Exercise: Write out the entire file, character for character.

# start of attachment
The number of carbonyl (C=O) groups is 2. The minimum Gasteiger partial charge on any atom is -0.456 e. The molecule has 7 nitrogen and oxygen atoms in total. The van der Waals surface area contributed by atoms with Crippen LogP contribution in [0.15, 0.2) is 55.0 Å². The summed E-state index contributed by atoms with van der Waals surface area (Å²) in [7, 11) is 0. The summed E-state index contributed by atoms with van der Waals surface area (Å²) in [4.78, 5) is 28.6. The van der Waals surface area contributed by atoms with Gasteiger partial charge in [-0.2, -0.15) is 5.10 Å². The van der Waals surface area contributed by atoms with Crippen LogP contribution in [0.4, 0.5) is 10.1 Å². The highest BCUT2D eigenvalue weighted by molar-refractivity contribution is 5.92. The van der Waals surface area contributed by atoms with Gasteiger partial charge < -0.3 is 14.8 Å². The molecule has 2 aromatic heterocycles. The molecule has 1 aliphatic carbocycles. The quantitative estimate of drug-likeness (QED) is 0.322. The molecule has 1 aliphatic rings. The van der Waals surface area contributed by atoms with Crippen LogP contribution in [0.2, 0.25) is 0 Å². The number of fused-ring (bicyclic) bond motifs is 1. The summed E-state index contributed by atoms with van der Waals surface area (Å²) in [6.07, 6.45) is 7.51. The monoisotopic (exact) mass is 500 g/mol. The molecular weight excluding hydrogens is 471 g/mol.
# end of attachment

The number of carbonyl (C=O) groups is 2. The minimum Gasteiger partial charge on any atom is -0.456 e. The molecule has 7 nitrogen and oxygen atoms in total. The van der Waals surface area contributed by atoms with Crippen LogP contribution in [0.15, 0.2) is 55.0 Å². The summed E-state index contributed by atoms with van der Waals surface area (Å²) in [7, 11) is 0. The summed E-state index contributed by atoms with van der Waals surface area (Å²) in [4.78, 5) is 28.6. The van der Waals surface area contributed by atoms with Gasteiger partial charge in [-0.2, -0.15) is 5.10 Å². The van der Waals surface area contributed by atoms with Crippen LogP contribution in [0.4, 0.5) is 10.1 Å². The highest BCUT2D eigenvalue weighted by molar-refractivity contribution is 5.92. The van der Waals surface area contributed by atoms with Gasteiger partial charge < -0.3 is 14.8 Å². The molecule has 2 aromatic heterocycles. The molecule has 1 aliphatic carbocycles. The quantitative estimate of drug-likeness (QED) is 0.322. The molecule has 1 aliphatic rings. The van der Waals surface area contributed by atoms with Crippen LogP contribution in [0.2, 0.25) is 0 Å². The number of fused-ring (bicyclic) bond motifs is 1. The summed E-state index contributed by atoms with van der Waals surface area (Å²) in [6.07, 6.45) is 7.51. The monoisotopic (exact) mass is 500 g/mol. The molecular weight excluding hydrogens is 471 g/mol.